Learning from the ‘KCND’ communications campaign Ann Kerr, Team Head Kenny McDonald, Communications Manager Ali MacDonald, Health Improvement Programme Manager NHS Health Scotland Content What the campaign was trying to do How the evaluation assessed the campaign Findings Implications for the new HEAT target Aims of campaign The campaign supported the Keeping Childbirth Natural and Dynamic (KCND) programme. It ran in 3 phases from winter 2009 through to spring 2011. The activity aimed to raise awareness of the changes among both those supporting the delivery of care and people using services in order to enhance uptake. This evaluation followed pre-testing and aimed to assess what was understood by the key messages, was it successful in reaching target groups, and how was the information used and acted upon. Evaluation methodology and sample; 1. Public • Face-to-face interviews with: Pregnant women; Women with a new baby; Socio-demographic ABC1C2DE; Aged 16–45; Urban and rural locations (3 HB areas) Including BME and hard to reach groups. • Mini groups: Pre-family women of child-bearing age; Family women of child-bearing age (with children 1-3 years). Evaluation methodology and sample 2: Professional ‘Gatekeepers’ • Depth interviews: community pharmacists; sexual health staff. • Mini groups: GP practice managers; GP practice receptionists. How do women find out they are pregnant? The majority of women in the sample undertaking pregnancy testing at home, purchased mainly in supermarkets or Pound Shops (C2DE teenage/younger women), with some in pharmacies. Most sought ‘official’ confirmation from GP. A few had confirmed their pregnancy via a pharmacist, sexual health clinic or GP in the first instance. What do women know about contacting services? There was little awareness: • That confirmation of pregnancy by GP not necessary • Of the benefit or existence of the new pathway • About the role of the midwife • When to make initial contact with health services General perception that ‘nothing happens before scan’ (in context of midwife interaction). Women in specific groups Who to contact is strongly patterned by age, ethnicity and deprivation: Young women & lower socio-economic groups - check out with peers and family Older/more affluent women- GP Gypsy travellers- NHS 24/GP Chinese community-GP South Asian-midwife accepted What is behind choice of contact? • Driven by word of mouth • Choice of who and who to contact also affected by past experience and peer/family information • Health professionals and gatekeepers in primary care are key • Some indication that, when seen, the campaign added weight to peer reports of the pathway • General feeling that it is important to involve GP Campaign awareness- public Awareness when prompted Message only relevant to women in early pregnancy Message interpreted as ‘tell a midwife/doctor/someone if you’re pregnant’ Impact on knowledge- getting in early • Benefits of early access not understood by all • Widely viewed as a secondary message • Often seen simply as a gentle means of encouragement rather than an important component of antenatal care What does ‘Get in early’ mean? • Some assumed it meant as soon as you know; • Others assuming 10-11 weeks into the pregnancy (just prior to the first scan taking place); • Some simply reading as ‘sooner rather than later’. Campaign awareness: Practice managers and receptionists • Recall mainly limited to the public facing elements • Most of the GP practice gatekeepers in Grampian and Lanarkshire recalled receipt of the posters and ‘credit cards’ • Recall of this campaign in Lothian was unclear (awareness related primarily to the materials produced by NHS Lothian) Campaign awareness: Community pharmacists and sexual health staff and nurses • Not aware of the changes to antenatal access • Still automatically referring to GP (practice), believing practice receptionists will signpost • Some awareness of variation in first point of contact - not attributable to a change in pathway • Assumption being this is focused on individual need or local protocols Campaign awareness: Professionals Across all of the gatekeeper and professional sample, only one individual recalled the information pack: • No practice managers or receptionists remembered receiving the briefing note; • Majority felt it would have been very valuable. Campaign awareness : professionals “We get lots of information that comes in that kind of format.” Practice manager, Lanarkshire “It just looks like one of those letters you’re always getting; you know, ‘dear colleague…’. Immediately it’s not a letter to you, it’s a general circular letter. If you’ve got time you’ll read it, but most of the time you skim to see whether there’s something you need to do…” Practice manager, Lothian Implications for HEAT Women’s pathways to care are complex and socially patterned There is a very narrow timeframe to get the message across to women The benefits of ‘getting in early’ are not clearly understood Health professionals and their ‘gatekeepers’ are critical in providing this information Professional communication is enhanced by back up resources Mass media (posters etc) are not the best way to get the message across Implications for HEAT Critical role of GP needs to be recognised Methods of communicating information to ‘gatekeepers’ need to be tested Key messages about the benefits of ‘getting in early’ for the public need to be explored and tested Ways of getting the messages across in a range of communities need to be developed Next Steps at Health Scotland Health Scotland will be developing social marketing approaches for the new target Please get in touch if you would like to be involved in planning this, or in any testing or pilot work Contacts: www.healthscotland.com firstname.lastname@example.org email@example.com firstname.lastname@example.org Any questions?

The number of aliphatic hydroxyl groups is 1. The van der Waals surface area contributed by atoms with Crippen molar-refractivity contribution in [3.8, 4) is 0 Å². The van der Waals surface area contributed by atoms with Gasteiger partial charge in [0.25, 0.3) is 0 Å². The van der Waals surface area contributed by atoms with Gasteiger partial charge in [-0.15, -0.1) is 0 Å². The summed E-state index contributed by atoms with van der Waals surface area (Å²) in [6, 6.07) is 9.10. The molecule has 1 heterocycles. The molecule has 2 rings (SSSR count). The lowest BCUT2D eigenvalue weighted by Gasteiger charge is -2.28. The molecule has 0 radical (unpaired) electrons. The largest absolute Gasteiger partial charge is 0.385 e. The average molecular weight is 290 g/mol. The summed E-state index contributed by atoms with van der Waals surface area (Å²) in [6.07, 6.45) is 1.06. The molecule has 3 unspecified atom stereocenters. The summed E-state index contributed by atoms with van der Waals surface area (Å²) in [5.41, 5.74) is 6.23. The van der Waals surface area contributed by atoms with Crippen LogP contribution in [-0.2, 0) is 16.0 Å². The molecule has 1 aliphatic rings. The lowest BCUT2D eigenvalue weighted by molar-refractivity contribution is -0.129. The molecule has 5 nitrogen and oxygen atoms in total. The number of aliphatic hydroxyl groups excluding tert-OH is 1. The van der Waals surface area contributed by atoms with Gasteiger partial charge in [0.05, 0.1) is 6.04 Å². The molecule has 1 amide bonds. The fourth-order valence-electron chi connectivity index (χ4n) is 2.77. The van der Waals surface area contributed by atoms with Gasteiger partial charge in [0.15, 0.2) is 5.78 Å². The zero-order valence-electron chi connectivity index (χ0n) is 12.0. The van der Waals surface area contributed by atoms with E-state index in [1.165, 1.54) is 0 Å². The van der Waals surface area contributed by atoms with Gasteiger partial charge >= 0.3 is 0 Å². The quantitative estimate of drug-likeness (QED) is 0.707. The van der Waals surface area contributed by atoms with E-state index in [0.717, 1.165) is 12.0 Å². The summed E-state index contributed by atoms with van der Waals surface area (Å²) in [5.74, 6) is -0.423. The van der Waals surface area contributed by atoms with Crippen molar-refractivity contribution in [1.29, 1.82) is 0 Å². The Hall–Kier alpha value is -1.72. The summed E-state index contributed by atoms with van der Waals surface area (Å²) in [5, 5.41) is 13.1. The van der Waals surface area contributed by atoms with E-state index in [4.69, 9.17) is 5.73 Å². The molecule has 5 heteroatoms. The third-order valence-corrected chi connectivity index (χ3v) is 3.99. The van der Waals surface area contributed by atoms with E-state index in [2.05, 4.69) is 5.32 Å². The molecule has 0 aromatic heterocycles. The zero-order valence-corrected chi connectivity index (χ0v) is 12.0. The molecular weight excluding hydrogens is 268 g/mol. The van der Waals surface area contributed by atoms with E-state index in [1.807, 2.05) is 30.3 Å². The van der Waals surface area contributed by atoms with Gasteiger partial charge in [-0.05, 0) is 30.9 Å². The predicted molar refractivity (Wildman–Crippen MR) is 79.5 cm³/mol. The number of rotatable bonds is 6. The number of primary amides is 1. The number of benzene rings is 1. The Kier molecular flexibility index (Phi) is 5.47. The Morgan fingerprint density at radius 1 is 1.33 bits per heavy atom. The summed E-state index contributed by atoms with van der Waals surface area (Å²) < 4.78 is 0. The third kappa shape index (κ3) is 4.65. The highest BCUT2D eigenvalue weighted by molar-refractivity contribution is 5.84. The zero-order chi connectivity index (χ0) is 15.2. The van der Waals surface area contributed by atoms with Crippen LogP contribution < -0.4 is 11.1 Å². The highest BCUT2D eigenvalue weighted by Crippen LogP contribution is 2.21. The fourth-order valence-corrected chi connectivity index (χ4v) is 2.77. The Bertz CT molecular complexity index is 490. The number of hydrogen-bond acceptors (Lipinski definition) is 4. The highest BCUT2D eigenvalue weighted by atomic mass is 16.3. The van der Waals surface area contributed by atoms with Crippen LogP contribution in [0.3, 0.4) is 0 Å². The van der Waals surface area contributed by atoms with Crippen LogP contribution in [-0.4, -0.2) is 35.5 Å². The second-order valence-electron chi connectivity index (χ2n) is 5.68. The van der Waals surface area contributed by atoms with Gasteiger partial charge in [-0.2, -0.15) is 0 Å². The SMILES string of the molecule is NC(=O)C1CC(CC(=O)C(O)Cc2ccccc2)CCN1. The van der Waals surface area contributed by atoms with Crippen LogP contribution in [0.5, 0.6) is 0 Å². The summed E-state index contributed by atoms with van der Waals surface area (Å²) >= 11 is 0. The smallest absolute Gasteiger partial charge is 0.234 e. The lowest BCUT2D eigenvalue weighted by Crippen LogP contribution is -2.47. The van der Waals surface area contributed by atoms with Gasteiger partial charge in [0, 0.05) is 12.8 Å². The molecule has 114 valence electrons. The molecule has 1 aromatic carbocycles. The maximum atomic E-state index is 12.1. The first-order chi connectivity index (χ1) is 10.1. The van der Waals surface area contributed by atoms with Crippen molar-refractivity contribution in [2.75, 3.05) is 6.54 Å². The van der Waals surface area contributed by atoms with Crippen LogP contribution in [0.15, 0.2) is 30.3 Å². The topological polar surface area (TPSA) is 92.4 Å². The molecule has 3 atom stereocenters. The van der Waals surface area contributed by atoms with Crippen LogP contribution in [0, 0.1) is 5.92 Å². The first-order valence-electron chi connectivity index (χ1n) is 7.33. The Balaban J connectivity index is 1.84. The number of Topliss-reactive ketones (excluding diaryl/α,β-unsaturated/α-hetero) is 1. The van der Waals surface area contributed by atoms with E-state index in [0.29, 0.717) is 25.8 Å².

Pages to are hidden for
"Social Marketing Health Scotland"Please download to view full document